Kevin Clark/The Register-Guard

ART OUTSIDE
New mural at the Obsidians Lodge illustrates the group’s spirit

By Winston Ross

The Register-Guard

Appeared in print: Monday, May 3, 2010


There is art throughout the Obsidians Lodge in south Eugene; pictures of hikes and ski outings in the region’s stunning mountain passes, paintings of clouds and panoramas, maple carvings, a Northwest landscape etched into the glass of a garage door in the stately building’s newly renovated entryway.

The art reminds the Obsidians of why they exist: Since 1927, the club’s 500 members have been exploring Oregon’s outdoors in groups, scheduling hundreds of hikes, mountain climbs and winter snow trips each year.

On Sunday, the lodge unveiled a stunning new addition, along a retaining wall in the courtyard just outside the entrance.

The piece is a ceramic relief mural, and it’s the work of artist and Obsidian Dallas Cole, the group’s former president who now lives in Wilsonville. The mural portrays two hikers, greeting each other at the base of a waterfall splashing on a collection of — what else? — obsidian rocks. It was made with a half-ton of clay and ash from Mount St. Helens, requiring the firing of more than 70 individual pieces, which were laid out by artistic mason Scott Wylie of Eugene.

Like many works of art, there are subtle things to notice, explained Cole, who was on hand to talk about her piece Sunday.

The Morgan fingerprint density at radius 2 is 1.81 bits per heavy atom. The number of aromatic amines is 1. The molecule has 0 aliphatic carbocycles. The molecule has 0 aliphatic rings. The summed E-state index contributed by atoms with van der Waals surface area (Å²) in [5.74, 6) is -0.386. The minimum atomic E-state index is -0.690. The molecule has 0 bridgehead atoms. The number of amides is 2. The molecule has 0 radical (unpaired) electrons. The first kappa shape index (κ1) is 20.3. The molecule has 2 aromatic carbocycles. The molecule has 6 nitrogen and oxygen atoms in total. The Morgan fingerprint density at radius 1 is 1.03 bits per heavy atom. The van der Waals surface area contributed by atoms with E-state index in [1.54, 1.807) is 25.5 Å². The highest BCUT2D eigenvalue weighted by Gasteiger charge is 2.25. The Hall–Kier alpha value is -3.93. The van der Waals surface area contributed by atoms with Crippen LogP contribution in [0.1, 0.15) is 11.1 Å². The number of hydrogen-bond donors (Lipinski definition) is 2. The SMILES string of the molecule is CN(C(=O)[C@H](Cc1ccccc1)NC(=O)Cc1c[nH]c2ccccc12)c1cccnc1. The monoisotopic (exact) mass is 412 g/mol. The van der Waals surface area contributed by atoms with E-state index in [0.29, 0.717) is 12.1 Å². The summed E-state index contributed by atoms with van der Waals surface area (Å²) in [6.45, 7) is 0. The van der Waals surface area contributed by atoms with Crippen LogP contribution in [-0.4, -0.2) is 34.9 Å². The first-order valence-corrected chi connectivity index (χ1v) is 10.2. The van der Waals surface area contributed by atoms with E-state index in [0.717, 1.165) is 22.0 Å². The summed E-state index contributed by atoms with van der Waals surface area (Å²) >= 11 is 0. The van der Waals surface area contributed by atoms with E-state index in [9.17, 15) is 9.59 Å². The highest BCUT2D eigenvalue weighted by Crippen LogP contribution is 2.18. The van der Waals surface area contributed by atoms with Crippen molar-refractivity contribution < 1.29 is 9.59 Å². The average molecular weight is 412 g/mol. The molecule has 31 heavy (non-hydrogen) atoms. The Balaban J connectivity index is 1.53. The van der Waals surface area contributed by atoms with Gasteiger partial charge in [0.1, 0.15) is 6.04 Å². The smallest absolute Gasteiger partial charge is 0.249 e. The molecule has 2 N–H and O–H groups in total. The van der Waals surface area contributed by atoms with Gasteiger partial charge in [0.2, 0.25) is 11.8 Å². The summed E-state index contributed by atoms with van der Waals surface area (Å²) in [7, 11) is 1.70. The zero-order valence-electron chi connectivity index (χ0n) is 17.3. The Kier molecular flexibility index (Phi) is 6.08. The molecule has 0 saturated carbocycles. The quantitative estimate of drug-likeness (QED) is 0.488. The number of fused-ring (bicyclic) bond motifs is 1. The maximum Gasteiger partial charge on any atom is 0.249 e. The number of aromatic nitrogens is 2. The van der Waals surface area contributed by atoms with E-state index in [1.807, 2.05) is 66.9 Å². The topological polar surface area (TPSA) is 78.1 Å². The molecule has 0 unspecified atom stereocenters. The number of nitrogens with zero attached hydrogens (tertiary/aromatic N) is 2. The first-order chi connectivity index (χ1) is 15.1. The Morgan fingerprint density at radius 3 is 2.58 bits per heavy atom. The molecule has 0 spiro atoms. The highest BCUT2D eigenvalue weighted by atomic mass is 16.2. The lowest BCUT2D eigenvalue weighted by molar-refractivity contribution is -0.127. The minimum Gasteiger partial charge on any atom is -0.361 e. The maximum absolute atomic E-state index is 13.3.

The lines on the hikers, for example, are “not wrinkles” but topographical markers, a representation of where they’ve been, she said. The two are greeting each other because they love to go out and hike and climb.

On the geese, at the base of a tree with a handicapped parking sign on it, Cole had this to say: “When you are having a hatch of eggs underneath you, you really need a special place to park.”

Cole humbly thanked the 100-person crowd by saying she was “honored you would let me put my graffiti on your beautiful, beautiful wall.”

And she inspired attendees right away. Member Gary Kirk raised his hand and said he thought the signs on the right and left of the hikers spoke to the idea that they were looking to escape civilization.

Cole thought about that for a second, and replied: “I don’t know; I think we go to some pretty civilized places out there, too.”


Copyright © 2010 — The Register-Guard, Eugene, Oregon, USA


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